As with Europe's other amazing centers for the broadcast and creation of experimental music in the mid to latter 20th century, the secluded Polish Radio Experimental Studio (co-founded in 1957 by Józef Patkowski) was a home for local top seeds to push forward musical ideas and foster cultural growth. Wrapped up here in a generous package complete with 40 pages of history lessons, are seven works (of the 330 realized at PRES) of musique concrète plus a unique bonus: curious acoustic "covers" of these pieces by AMM members Eddie Prevost and John Tilbury, Phil Durrant on violin and Polish cellist and guitarist Mikolaj Palosz and Maciej Sledziecki (respectively); these "collaborations were framed by graphic scores based on the original recordings and prepared by Ukrainian sound artist Denis Kolokol".
The interesting trait in many of the original works is the composers' take on electroacoustic and otherwise Elektronik Musique: the overdubs and multi-tracking are used to augment — or reposition — the natural sound, like a magician's slight of hand on reality. As Michal Libera's liner notes outline, "...montage begins in the act of listening; listening to something which was already there..." From other included mission statements, the studio was embraced not to deconstruct and build a completely different language but to move beyond the techniques capable of human performers (with regard to Antiphona, essayist Boleslaw Blaszczyk explains that Bogusław Schaeffer, "is engaged in taking the maximum out of the vocal material while at the same time not being limited by the singers' real capabilities...") (How wonderful that the PRES now has a group of sensitive performers that can keep up!)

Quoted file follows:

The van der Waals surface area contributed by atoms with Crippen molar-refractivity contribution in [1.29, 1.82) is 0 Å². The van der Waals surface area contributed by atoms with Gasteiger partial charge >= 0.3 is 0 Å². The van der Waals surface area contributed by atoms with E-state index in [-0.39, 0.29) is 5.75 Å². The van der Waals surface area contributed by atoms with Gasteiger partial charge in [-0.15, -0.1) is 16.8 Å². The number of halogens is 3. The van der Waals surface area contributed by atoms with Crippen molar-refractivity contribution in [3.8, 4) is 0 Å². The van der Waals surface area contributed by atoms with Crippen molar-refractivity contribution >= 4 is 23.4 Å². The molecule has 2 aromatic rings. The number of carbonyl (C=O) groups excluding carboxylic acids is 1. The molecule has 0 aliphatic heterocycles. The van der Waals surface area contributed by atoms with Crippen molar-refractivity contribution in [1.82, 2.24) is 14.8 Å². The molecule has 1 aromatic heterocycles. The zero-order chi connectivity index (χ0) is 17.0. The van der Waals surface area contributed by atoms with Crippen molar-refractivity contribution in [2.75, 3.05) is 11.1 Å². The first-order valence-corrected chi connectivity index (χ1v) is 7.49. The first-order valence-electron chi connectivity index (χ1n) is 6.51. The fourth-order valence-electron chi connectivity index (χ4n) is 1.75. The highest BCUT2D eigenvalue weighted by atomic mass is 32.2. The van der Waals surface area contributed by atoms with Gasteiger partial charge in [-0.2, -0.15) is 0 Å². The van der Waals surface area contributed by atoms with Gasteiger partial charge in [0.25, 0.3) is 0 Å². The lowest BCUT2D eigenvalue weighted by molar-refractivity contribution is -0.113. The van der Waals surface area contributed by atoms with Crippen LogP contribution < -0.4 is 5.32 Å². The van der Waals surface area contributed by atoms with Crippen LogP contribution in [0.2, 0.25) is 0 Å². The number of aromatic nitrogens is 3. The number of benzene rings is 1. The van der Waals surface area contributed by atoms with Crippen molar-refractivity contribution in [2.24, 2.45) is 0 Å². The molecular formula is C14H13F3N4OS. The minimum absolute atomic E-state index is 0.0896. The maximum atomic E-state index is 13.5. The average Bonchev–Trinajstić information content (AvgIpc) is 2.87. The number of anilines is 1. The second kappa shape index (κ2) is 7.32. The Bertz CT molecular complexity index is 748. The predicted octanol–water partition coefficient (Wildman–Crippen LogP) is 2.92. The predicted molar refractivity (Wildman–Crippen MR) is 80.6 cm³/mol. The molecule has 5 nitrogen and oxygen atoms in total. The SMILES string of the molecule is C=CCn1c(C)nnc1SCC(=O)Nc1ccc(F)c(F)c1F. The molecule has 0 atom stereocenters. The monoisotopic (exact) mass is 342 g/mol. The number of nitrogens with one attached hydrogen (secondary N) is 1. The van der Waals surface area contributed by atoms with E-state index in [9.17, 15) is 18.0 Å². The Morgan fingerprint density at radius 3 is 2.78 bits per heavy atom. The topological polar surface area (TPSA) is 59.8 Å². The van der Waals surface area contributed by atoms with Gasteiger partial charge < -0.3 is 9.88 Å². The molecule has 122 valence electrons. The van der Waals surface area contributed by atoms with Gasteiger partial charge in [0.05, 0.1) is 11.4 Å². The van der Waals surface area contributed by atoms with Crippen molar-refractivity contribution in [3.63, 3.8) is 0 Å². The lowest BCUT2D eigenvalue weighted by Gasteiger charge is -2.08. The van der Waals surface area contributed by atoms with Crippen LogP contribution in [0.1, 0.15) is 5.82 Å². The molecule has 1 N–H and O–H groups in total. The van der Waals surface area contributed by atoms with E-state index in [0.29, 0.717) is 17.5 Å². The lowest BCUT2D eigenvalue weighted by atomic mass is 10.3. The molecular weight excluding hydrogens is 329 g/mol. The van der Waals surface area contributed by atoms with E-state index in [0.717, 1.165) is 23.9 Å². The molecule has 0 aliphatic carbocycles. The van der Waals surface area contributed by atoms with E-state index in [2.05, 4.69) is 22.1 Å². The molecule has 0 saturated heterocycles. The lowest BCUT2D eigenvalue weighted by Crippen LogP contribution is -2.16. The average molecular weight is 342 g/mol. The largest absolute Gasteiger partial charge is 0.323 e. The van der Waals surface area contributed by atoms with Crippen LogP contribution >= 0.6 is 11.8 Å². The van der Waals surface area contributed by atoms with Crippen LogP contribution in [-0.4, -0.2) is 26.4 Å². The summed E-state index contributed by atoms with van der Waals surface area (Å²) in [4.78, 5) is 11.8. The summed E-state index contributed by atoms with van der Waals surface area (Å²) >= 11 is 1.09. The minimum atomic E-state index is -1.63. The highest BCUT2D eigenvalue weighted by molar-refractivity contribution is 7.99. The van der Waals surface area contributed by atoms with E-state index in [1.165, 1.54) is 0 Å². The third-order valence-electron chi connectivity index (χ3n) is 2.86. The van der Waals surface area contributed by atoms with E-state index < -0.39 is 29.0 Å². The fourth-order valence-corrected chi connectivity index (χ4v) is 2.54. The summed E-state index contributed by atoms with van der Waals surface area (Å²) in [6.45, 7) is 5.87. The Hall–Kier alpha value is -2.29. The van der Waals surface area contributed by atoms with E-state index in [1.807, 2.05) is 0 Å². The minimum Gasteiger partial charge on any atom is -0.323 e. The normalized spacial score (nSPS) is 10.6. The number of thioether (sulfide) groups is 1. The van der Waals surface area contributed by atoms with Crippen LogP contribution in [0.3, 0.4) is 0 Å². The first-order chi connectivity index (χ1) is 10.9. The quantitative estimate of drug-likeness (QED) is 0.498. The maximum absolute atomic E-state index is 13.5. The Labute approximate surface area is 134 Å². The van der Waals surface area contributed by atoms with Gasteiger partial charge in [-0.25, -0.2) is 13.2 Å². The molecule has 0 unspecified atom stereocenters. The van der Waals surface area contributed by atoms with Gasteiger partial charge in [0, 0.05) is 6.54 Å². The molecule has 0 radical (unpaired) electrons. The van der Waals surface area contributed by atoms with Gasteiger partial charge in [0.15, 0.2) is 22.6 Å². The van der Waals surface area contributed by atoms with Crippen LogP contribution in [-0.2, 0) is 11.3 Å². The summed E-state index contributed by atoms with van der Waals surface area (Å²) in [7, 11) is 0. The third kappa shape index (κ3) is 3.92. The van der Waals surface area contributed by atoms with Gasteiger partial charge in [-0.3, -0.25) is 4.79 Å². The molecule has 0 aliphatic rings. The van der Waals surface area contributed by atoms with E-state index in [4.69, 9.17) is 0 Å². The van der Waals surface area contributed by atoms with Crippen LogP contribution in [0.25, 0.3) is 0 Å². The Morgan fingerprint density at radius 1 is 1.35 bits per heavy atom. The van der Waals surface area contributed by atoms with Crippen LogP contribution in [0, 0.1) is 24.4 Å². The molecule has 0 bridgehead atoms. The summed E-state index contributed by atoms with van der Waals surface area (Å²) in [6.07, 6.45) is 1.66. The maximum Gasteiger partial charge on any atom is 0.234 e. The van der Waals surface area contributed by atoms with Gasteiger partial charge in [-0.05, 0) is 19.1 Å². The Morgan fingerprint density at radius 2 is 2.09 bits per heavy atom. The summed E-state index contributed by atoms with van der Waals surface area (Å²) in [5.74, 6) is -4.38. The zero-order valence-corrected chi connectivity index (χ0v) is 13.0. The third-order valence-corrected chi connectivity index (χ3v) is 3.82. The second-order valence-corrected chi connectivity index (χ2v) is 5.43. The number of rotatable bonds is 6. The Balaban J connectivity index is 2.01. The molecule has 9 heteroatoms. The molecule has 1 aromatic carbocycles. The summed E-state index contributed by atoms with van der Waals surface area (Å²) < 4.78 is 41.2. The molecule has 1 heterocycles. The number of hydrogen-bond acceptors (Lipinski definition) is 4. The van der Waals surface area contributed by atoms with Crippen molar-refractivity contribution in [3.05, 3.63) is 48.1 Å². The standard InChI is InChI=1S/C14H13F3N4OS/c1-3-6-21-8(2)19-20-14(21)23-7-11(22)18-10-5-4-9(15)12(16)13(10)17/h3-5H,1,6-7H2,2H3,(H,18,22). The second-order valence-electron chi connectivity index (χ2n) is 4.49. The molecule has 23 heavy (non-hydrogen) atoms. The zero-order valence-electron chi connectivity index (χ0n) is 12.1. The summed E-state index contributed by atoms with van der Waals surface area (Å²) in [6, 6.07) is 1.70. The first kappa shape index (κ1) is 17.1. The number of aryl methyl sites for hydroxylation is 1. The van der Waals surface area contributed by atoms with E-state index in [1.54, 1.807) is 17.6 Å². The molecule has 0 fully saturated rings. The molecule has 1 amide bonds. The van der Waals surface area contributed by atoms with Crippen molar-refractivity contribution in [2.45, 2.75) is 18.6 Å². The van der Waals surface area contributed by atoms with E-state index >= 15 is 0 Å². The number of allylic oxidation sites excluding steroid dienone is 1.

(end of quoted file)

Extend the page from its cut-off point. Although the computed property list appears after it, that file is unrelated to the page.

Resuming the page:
The double disc has an interesting impact when listened to in an A / B fashion. The ghostly choir and lingering, manipulated shadows of Antiphona are answered by Durrant, solo, spending long passages on single pitches with a meditative-yet-unruly use of dynamics and variations of attack. Anticipating the Clicks & Cuts generation by nearly thirty years, Eugeniusz Rudnik (the radical of the bunch) assembled Collage from "several clippings he found in the trash can" and noise coming off the Telefunken tube console. The piece proceeds gently, though anti-musical in a journey about the guts of electronic devices ("Microphone has no soul — it picks everything with equal pleasure", Rudnik writes); Pałosz and Śledziecki interpret their parts with barely-controlled amplified roars: Pałosz's metallic glissandi and bassy fingerings are set back in the mix while the guitarist shakes out feedback and wiggles the dirty spots in his instrument's tone pots. They also use transient FM radio waves, bringing them in and out of focus, placing them as one would flip from station to station; through the employ of a couple of sentences from an inane interview about the science of pop stardom, they make a statement about the composer's thoughts on "ignoble waste" as suitable musical materials. Tilbury replaces the stark, bionic voices in Penderecki's Psalmus with gamelan style preparations in the lower register for the first half, then moving to tender chordal waves on the other end of the keyboard, closing with a sudden blast of a police whistle.
The finale, the sixteen-minute Hommage To Bogusław Schaeffer's Symphony, might also be titled AMM and Musicians Who Can Keep Up With, Even Challenge, Current Members of AMM to Perform at the Most Excited Level They've Achieved For A While. Barring the extra-musical reason for the work, it's a fantastic display of sonic color and synergy where each man's specialties create a whole whose roots show and mark a to-be-continued ellipses for the interest in and future of the PRES.
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